Budget says demand for credit stable among Canadians

Despite the record levels of household debt last quarter, Ottawa has showed that Canadians’ appetite demand for credit has stabilized, thanks to home ownership and real estate investing.
Financial Post reported that Finance Minister Joe Oliver appears to have no plans of imposing further restrictions on borrowing. The budget noted Ottawa has “tightened rules on government-backed insured mortgages four times since 2008.”
“There has been an appropriate and desirable moderation in housing activity in most regional markets across Canada. Toronto and Vancouver, in contrast, have continued to experience periods of strong sales and price growth, with housing market strength in these cities supported by such factors as population growth and land scarcity,” the budget stated.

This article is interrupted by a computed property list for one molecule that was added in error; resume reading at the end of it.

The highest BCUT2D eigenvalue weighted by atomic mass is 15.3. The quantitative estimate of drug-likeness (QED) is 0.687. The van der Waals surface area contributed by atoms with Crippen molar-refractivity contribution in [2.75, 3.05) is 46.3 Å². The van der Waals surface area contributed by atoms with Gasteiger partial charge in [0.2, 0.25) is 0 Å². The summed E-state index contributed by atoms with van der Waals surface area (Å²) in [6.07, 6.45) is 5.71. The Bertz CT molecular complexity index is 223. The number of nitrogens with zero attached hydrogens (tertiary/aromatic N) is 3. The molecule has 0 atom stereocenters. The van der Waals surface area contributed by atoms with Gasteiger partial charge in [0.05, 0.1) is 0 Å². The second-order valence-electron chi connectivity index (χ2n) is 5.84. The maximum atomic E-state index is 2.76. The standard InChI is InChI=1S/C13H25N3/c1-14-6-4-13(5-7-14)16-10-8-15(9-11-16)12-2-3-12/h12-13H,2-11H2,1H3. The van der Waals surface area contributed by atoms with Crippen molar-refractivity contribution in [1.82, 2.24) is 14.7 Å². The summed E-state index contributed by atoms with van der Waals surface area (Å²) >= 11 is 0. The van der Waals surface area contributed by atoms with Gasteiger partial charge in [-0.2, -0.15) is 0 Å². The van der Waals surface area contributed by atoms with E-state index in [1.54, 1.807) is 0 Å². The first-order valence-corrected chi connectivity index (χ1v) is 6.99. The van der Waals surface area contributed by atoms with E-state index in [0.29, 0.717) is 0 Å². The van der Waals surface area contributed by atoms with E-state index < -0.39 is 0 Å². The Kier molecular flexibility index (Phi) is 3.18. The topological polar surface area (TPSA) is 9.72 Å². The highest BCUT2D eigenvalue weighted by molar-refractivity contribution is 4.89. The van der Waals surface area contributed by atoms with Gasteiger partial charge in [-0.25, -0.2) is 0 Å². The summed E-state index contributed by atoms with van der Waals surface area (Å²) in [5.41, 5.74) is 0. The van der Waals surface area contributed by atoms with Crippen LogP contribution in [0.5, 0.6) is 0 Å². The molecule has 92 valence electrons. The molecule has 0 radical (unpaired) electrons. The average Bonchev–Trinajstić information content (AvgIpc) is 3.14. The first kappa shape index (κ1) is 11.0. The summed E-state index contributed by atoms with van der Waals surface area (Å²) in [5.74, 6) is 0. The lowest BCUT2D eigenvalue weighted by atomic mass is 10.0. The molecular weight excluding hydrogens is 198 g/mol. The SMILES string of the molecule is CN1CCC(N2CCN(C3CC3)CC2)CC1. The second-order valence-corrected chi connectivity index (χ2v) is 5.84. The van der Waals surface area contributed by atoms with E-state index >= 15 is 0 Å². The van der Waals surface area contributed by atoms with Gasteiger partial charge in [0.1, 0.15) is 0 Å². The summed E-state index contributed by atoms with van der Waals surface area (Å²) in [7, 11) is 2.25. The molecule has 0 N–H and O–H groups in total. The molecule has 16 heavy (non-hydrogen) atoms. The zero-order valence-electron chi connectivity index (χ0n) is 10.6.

The federal budget document also said noted of the housing sector’s important contribution to the nation’s gross domestic product. However, Ottawa does not consider consumers are overstretched, citing that the interest cost of servicing debt is at an all-time low.

“Higher debt loads leave the household sector more vulnerable to income shocks or a sudden sharp increase in interest rates,” the document reads. “However, as households have accumulated debt in a very low interest rate environment, the cost of servicing that debt is at a record low.”
“The pace of household debt accumulation relative to disposable income increased between 2002 and the depths of the global recession in mid-2009, before slowing and then broadly stabilizing at an elevated level since 2012,” it added.

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